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Why Try?

 

Romans 15:14-24, 30-32
Related Sunday School Lesson, Family Bible Series, Dec. 18

 

“Everyone complains about the weather but no one ever does anything about it.”

I’m sure most of us have heard this saying before. The truth is that while many Christians complain that the moral and spiritual climate of the world is going from bad to worse, they often do nothing about it. Many do not believe they have the power to make a positive difference. Or, they simply do not know what to do. By helping to advance the Gospel throughout the world, all believers can make a difference. We have the unique opportunity to be an agent of positive change throughout this world by advancing the Gospel of Christ.

Paul’s thoughts and expressions in Romans chapter 15 correspond to those in Romans chapter 1. In chapter 1 Paul wrote of his plan to visit the church in Rome, thus beginning his case for asking their assistance in taking the Gospel to Spain. In chapter 15 Paul again wrote of his plan to visit the church in Rome on his way to Spain.

The apostle Paul is an example of someone who made a powerful difference in the world. This lesson will examine characteristics of Paul that contributed to his effectiveness. In Romans 15, we see many ways the apostle Paul made a difference by advancing the Gospel throughout the world. And we learn that we too can have a powerful impact on our culture by the life changing power of the Gospel of Christ.

 

Your Purpose (Romans 15:14-16)

In these verses Paul explains his reason for writing to the Roman believers. He describes his calling to the churches in Rome and then invites them to partner with him in ministry. He paints a powerful picture in verse 16 of a priest bringing an offering to God. He says that he is “ministering as a priest the Gospel of God, so that my offering of the Gentiles may be acceptable.” His offering to God was the Gentile converts who had been “sanctified by the Holy Spirit.”

In the same way, followers of Christ can make a difference in the world by allowing God to use them for His purposes. We were created by God for a purpose and will never find contentment and joy in this life apart from that purpose.

 

Your Power (Romans 15:17-19)

Paul took no credit for his ministry. It was Christ’s mission, not his. Paul clearly understood that it was the power of Christ that was leading the Gentiles to obedience to God. Paul realized that any success he experienced in ministry was not based upon his abilities, skills or talents but it was granted by the power of God. He states, “In Christ Jesus I have found reason for boasting in things pertaining to God.” Paul’s life pointed not to himself but to Christ. As a result, he can say, “I will not presume to speak anything except what Christ has accomplished through me.”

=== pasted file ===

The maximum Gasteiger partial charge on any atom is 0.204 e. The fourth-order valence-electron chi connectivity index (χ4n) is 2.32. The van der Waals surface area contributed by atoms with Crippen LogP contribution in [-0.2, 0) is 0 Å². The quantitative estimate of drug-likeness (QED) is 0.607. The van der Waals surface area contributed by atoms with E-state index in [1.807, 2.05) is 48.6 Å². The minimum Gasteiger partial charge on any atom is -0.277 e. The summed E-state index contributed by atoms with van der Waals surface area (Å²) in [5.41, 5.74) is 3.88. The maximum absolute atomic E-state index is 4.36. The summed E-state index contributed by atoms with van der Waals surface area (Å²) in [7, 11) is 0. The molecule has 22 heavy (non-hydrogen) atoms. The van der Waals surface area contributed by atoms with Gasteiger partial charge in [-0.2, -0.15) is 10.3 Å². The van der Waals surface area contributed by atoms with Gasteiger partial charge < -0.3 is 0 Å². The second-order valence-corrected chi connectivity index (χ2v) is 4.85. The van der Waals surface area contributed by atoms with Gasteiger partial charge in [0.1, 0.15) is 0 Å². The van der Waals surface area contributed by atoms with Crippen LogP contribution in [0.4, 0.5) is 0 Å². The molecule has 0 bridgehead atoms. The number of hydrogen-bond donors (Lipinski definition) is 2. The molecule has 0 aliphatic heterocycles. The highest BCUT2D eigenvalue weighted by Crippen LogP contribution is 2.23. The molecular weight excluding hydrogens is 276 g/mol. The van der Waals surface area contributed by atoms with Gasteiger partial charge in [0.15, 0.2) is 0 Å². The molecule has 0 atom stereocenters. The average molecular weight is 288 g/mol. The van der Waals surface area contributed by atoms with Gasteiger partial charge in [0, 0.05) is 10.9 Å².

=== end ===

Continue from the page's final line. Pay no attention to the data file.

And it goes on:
Because the Gospel mission is based on God’s power and not human accomplishments, believers can be confident their participation in advancing the Gospel makes a difference. Thankfully, we do not depend on our talents or gifts, but we depend on God’s power and ability.

 

Your Plan (Romans 15:20-24)

Paul had a plan for reaching the nations; this plan included involving the church in Rome. His plan for reaching the nations, specifically Spain, involved partnering with the church in Rome. He employs a commonly used phrase to describe his request: “to be sent on my way there by you.” This phrase is used several other times in the New Testament (Acts 15:3; 1 Cor. 16:6, 11; 2 Cor. 1:16) and may have been an expression used frequently in early mission work. What we learn from Paul’s writing is that Paul employed a plan. His desire was to go to Spain and he asked that the Roman believers partner with him in that endeavor.

We can’t all be pioneers by taking the Gospel to places where it has never been heard, but we can partner with those who can. Through the Cooperative Program and the Lottie Moon Christmas Offering for International Missions, Southern Baptists come together to collectively reach the nations with the Gospel of Christ.

 

Your Prayers (Romans 15:30-32)

In verses 25-29, Paul asks the Roman believers to participate with him in another missions endeavor. Paul asked that the churches in Rome partner with the churches in Jerusalem to financially support those in need. Paul’s reasoning for this partnership is expressed in verse 27 where he says, “For if the Gentiles have shared in their spiritual things, they are indebted to minister to them also in material things.” In other words, Paul explained that there is a strong connection between experiencing God’s saving grace and supporting God’s mission work.

In verse 30, Paul implores the Roman believers “to strive together with me in your prayers to God for me ...” The word “strive” or “agonize” literally means to fight or contend along with someone. It provides a picture of wrestling in prayer alongside someone. Paul’s request is that the followers of Christ in Rome labor with him in prayer for the furtherance of the Gospel.

Through prayer, the Romans could partner with Paul in his ministry. He asked the Roman believers to pray that (1) he would be rescued from unbelievers in Judea, (2) his mission to the saints in Jerusalem would be well received and (3) he would be able to visit the church in Rome.

It is through the power of prayer that believers across the world, across the nation and across the street are able to partner together to do God’s work.